ESSENTIAL NEWS FOR AGRI-RETAILERS
1995 AN ASSOCIATION IS BORN:
The Western Fertilizer and Chemical Dealers Association (WFCDA) unanimously votes to dissolve the organization and transfer its funds to a new national association. With that, the Canadian Association of Agri-Retailers, headquartered in Winnipeg, Man., is born. Randy Wogelmuth is elected president of the CAAR board of directors; Jacqueline Ryrie is the association’s first executive director.
CAAR has completed year one of its long-term strategic plan, developed in fall 2018 to guide the association’s focus and direction. As we prepare to embark on the next phase of our long-term strategy, we also enter a new decade of supporting agri-retailers influencing world class food production.
Of all the stories we get to tell in this magazine, some of my favourites are those that appear in our sustainability department. These articles tend to deal with topics that take place at the intersection of advancements in technology and appreciation of a precious resource.
Digital connectedness is changing the agronomic conversation.
Prairie Certified Crop Adviser (PCCA) Board chair Kelly Boles says Canadian farmers are increasingly turning to Twitter with queries on many different aspects of crop production, from insect identification to grain drying.
SPONSORED BY FERTILIZER CANADA: Over the years, Fertilizer Canada has developed world-class safety and security programs through eLearning and Codes of Practice to complement the safety initiatives of our members. Safety is the number one priority of the fertilizer industry. Our members work to ensure that every day their employees and facilities meet stringent requirements for a safe workplace as they work to make products which help feed the world. This commitment is upheld beyond the boundaries of their sites as they work with first responders to ensure the safety of their communities and educate their customers on proper use of the product.
SPONSORED BY FERTILIZER CANADA: Fertilizer is one of nature’s most complex and beneficial resources, as it allows soil to become more productive and yield better crops. Without it, we simply couldn’t produce enough corn, wheat, rice, or other crops needed to feed the world’s population. Faced with a growing global population, less arable land, and environmentally-conscious consumers, farmers are looking for ways to grow more crops on the same land while protecting the environment. It’s a tall order to be sure, but farmers are up to the challenge.
Transport Canada (TC) requires that, per Standard CSA B620, every facility registered to conduct anhydrous ammonia highway tank and TC portable tank testing and inspection must renew their facility certification every five years. If your facility registration with TC is invalid, you are not legally authorized to inspect and test your NH3 tanks. Please note that Safety Officer certification through CAAR’s Nurse Tank Safety Program (NTSP) does not automatically register your facility. You must register your facility directly with Transport Canada. The database of registered facilities is available at www.apps.tc.gc.ca/saf-sec-sur/3/fdr-rici/highway/tanks, and a sample facility registration form is available on the CAAR website at caar.org/services/regulatory/.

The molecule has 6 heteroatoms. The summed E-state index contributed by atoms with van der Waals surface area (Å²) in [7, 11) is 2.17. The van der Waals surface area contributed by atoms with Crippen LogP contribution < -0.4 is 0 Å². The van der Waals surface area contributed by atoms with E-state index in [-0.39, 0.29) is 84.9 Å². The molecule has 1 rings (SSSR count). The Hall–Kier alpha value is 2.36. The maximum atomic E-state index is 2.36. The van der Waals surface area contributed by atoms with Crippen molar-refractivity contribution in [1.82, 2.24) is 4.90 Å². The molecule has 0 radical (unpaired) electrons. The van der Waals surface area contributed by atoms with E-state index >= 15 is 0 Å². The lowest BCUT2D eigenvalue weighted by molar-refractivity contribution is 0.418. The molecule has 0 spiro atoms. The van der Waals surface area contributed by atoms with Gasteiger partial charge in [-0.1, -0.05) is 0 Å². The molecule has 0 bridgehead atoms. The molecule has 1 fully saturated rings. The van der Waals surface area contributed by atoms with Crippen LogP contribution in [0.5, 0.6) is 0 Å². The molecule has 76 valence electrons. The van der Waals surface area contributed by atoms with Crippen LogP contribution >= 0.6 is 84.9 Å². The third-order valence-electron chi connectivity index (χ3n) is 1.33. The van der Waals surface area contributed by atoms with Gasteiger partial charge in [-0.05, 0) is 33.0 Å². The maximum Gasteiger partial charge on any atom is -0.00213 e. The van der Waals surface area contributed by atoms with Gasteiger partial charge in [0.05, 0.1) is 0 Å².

The IYS 2015 aims to increase awareness and understanding of the importance of soil for food security and some of its specific objectives are as follows:
- Raise awareness among society and decision makers about the profound importance of soil for human life;
- Educate the public about the crucial role soil plays in food security, climate change adaptation and mitigation, essential ecosystem services, poverty alleviation and sustainable development;
- Support effective policies and actions for the sustainable management and protection of soil resources;
- Promote investment in sustainable soil management activities to develop and maintain healthy soils for different land users and population groups;
- Advocate for rapid capacity enhancement for soil information collection and monitoring at all levels (global, regional and national).
Meeting one-on-one with farmer customers is important and an effective selling strategy. Scouting a customer’s field that is using your products is a valuable opportunity that you should take advantage of for retaining your customer and for future sales. The following are important dos and don’ts when meeting with farmer customers and prospects:
Crop Diagnostics Schools are a one day, hands-on learning opportunity designed to refine the diagnostic skills of agronomists. The schools offer the change to hear first-hard from experts new cropping information, examine plants, dig in the soil, pull weeds, catch insects and hone diagnostic skills. As outlined by Government of Saskatchewan, Agriculture department some of the main focus areas will include the following:
Thank you for your CAAR membership in 2014-15. Your support has enabled CAAR to represent agri-retailers on an individual, regional and federal level, reinforcing the value of the agri-retail industry as a crucial link in the ag value chain and the leading trusted advisor for 75% of farmers, while delivering and developing services that reinforce and build your business. CAAR is here to ensure that the interests of agri-retailers are being represented and protected so you can focus on your clients.